In Vermont, farmers buck registration efforts
A proposal would require farmers to disclose livestock data, raising worries about Big Brother.
If authorities in Vermont have their way, farmers will have to tell them more about their business. Or face a $1,000 fine.Skip to next paragraph
Subscribe Today to the Monitor
Vermont is the latest state to consider requiring farmers to reveal data on such things as their farms' livestock and size – laws veterinarians say could help manage farm animal diseases like mad cow and foot and mouth in the event of an outbreak.
But in a state where small farms of nursery-rhyme dimension persist even in the face of burgeoning industrial agriculture, the proposal sounds to some like government intrusion on an Orwellian scale: something akin to "Animal Farm" meets "1984." Even though such livestock accounting systems are voluntary – for now – throughout most of the country, the emotional issue has small-time farmers worrying about Big Brother and government intrusion.
"I frankly find this a great imposition on my freedoms," said Sloan Armstrong last Thursday at a public hearing in Brattleboro, organized by the Vermont Agency of Agriculture. Ms. Armstrong and her husband have a farm in Glover. She opposes a proposed law on so-called premises registration, which would require farmers to reveal the nature of their farm business, their locations, and type of livestock to state authorities every two years.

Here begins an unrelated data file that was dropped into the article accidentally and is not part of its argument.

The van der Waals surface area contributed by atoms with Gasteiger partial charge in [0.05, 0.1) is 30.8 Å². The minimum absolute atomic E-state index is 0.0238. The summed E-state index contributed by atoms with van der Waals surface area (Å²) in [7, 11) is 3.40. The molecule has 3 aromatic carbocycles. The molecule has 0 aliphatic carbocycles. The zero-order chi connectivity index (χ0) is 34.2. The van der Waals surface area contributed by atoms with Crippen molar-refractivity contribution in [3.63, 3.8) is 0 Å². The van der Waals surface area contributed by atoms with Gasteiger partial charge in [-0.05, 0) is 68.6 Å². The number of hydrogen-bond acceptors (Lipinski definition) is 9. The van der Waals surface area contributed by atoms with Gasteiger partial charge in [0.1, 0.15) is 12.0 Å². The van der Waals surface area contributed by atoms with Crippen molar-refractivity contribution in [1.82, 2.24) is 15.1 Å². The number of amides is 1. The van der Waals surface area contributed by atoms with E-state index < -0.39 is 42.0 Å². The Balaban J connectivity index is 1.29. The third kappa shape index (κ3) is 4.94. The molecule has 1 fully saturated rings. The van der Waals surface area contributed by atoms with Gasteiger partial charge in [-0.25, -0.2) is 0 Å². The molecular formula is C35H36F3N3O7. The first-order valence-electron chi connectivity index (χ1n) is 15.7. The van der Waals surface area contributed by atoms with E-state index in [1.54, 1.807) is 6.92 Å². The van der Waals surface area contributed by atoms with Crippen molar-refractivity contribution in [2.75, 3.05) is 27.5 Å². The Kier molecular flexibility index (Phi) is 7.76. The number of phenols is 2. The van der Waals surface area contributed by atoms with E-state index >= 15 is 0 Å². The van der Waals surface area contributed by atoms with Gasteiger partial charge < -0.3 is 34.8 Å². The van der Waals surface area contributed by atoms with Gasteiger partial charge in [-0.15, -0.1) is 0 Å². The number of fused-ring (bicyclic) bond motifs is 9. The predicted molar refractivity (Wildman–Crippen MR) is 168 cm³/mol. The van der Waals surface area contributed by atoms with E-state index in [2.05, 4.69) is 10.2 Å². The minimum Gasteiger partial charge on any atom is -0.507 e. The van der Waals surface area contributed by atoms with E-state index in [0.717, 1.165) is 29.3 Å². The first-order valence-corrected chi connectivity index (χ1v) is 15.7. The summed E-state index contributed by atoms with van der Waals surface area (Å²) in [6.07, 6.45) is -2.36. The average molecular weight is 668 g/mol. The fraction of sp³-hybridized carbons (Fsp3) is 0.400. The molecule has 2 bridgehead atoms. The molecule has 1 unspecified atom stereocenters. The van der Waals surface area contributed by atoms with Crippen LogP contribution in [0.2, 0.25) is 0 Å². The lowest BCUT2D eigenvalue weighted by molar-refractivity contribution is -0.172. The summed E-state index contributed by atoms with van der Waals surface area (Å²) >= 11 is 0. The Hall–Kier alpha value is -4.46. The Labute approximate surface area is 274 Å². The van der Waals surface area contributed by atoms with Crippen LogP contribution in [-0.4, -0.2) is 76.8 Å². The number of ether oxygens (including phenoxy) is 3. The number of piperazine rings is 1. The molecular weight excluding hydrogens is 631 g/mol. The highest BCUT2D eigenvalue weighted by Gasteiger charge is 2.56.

The Vermont Agency of Agriculture says the law will simplify efforts to quickly trace diseases to their source, thereby avoiding the widespread preventive slaughters left behind by scourges like avian influenza in Asia and foot-and-mouth disease in Britain.
The Vermont proposal is similar to a voluntary federal effort to compile a nationwide database of animal identification tag numbers. But even as calls by US meat consumers grow louder for more stalwart government safety regulations, many small farmers are railing against what they see as collusion between large agribusiness and federal farm authorities to crowd out the little guy.
In Vermont, a state known as much for its progressive politics as for its pastoral provincialism, the number of organic farmers has more than tripled from 90 in 1994 to 332 in 2004, according to the Vermont Public Interest Research Group, based in Montpelier. While the premises-registration program is free, many here see it as a first step toward the kind of labor-intensive bureaucratic regulations that could pose huge challenges for small farms.
At public hearings on premises registration, a common refrain from small farmers is that the program is simply a veiled attempt to cover up the dangers of industrial farming.
"Mad-cow disease is the result of these cows being fed parts of other cows. Cows that eat grass don't get mad-cow disease," says Amy Shollenberger, director of Rural Vermont, a small-farms advocacy group based in Montpelier.